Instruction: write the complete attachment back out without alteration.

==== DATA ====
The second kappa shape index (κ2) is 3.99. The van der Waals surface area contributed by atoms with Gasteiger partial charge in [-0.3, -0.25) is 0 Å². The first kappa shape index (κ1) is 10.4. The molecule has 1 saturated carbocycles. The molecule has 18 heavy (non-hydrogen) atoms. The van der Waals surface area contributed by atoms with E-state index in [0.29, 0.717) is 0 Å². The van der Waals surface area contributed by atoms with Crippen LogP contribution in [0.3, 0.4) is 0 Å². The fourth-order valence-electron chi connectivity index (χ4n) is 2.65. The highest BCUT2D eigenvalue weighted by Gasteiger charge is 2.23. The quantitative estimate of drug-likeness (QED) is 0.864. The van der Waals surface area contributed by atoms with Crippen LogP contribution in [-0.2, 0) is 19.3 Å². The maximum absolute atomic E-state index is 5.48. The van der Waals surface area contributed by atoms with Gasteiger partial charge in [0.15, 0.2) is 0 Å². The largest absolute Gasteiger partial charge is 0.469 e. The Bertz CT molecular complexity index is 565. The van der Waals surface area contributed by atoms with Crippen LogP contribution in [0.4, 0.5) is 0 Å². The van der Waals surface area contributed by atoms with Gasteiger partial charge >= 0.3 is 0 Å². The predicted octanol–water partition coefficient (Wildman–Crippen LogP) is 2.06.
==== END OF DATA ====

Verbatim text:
The second kappa shape index (κ2) is 3.99. The van der Waals surface area contributed by atoms with Gasteiger partial charge in [-0.3, -0.25) is 0 Å². The first kappa shape index (κ1) is 10.4. The molecule has 1 saturated carbocycles. The molecule has 18 heavy (non-hydrogen) atoms. The van der Waals surface area contributed by atoms with E-state index in [0.29, 0.717) is 0 Å². The van der Waals surface area contributed by atoms with Crippen LogP contribution in [0.3, 0.4) is 0 Å². The fourth-order valence-electron chi connectivity index (χ4n) is 2.65. The highest BCUT2D eigenvalue weighted by Gasteiger charge is 2.23. The quantitative estimate of drug-likeness (QED) is 0.864. The van der Waals surface area contributed by atoms with Crippen LogP contribution in [-0.2, 0) is 19.3 Å². The maximum absolute atomic E-state index is 5.48. The van der Waals surface area contributed by atoms with Gasteiger partial charge in [0.15, 0.2) is 0 Å². The largest absolute Gasteiger partial charge is 0.469 e. The Bertz CT molecular complexity index is 565. The van der Waals surface area contributed by atoms with Crippen LogP contribution in [0.4, 0.5) is 0 Å². The van der Waals surface area contributed by atoms with Gasteiger partial charge >= 0.3 is 0 Å². The predicted octanol–water partition coefficient (Wildman–Crippen LogP) is 2.06.